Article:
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This article was submitted to Solid Earth Geophysics, a section of the journal Frontiers in Earth Science

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Earthquakes are usually followed by aftershocks. The number of aftershocks—the so-called productivity—depends on the magnitude of the earthquake. In seismic modeling it is usually assumed that the number of aftershocks is approximately the same for earthquakes with the same magnitude. This is one of the key assumptions on which the calculations are based. Although it is known that in reality this number can vary widely, only recently a pattern of such changes, called the earthquake productivity law, has been established. If we consider only direct aftershocks in a fixed magnitude range relative to the magnitude of the main shocks, then their number for a set of earthquakes in some spatiotemporal volume has an exponential distribution form. This means that fewer aftershocks are more likely. The most likely outcome is the complete absence of aftershocks. This pattern is quite counterintuitive, especially when considering aftershocks over a wide range of magnitudes. Here we managed to confirm the fulfillment of the earthquake productivity law for the wide range of magnitudes. For earthquakes of magnitude 6 and higher in the land part of Japan, it is confirmed that the frequency distribution of the number of their direct aftershocks with a minimum magnitude of 5 units less has an exponential shape. In seismicity modeling the validated earthquake productivity law makes it possible to replace the incorrect assumption of constant earthquake productivity with an exponential distribution. The single parameter of this regularity is easily determined from the actual data.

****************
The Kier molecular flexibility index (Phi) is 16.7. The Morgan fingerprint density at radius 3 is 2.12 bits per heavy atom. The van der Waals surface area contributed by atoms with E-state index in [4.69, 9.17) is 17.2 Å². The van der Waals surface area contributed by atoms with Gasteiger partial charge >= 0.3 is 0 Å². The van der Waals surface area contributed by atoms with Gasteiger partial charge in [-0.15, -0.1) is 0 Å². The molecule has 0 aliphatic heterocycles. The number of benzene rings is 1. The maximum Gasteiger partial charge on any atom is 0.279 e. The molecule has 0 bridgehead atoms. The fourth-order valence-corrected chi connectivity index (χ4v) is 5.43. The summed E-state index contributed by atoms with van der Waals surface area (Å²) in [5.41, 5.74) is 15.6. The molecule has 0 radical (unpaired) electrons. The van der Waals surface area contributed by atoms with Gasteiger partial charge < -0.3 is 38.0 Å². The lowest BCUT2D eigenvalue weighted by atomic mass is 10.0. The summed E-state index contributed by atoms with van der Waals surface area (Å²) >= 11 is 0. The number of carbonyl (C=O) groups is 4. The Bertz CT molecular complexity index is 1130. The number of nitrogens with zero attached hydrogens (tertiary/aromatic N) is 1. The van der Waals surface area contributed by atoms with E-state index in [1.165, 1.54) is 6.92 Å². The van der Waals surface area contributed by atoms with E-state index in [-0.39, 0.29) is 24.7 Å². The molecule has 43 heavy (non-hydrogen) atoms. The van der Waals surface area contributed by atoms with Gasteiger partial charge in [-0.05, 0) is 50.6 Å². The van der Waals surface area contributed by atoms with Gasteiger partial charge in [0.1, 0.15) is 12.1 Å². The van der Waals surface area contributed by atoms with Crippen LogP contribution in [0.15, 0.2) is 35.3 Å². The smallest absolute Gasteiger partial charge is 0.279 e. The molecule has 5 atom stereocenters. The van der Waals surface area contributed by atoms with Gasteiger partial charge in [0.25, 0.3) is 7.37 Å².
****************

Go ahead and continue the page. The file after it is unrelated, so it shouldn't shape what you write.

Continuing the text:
It has recently been found that the number of aftershocks of large earthquakes in the world and the number of direct aftershocks of earthquakes in different regions of the world, considered in a fixed magnitude range relative to the main shock, obeys an exponential distribution (

The exponential shape of the distribution means that the most probable number of direct aftershocks (the mode of the distribution) is 0. This property of earthquake productivity seems so counterintuitive that testing whether this shape of the distribution persists as the range of aftershock magnitudes increases has an important independent meaning. The importance of this verification is also reinforced by the fact that the exponential form of productivity contradicts one of the key elements of the ETAS stochastic model (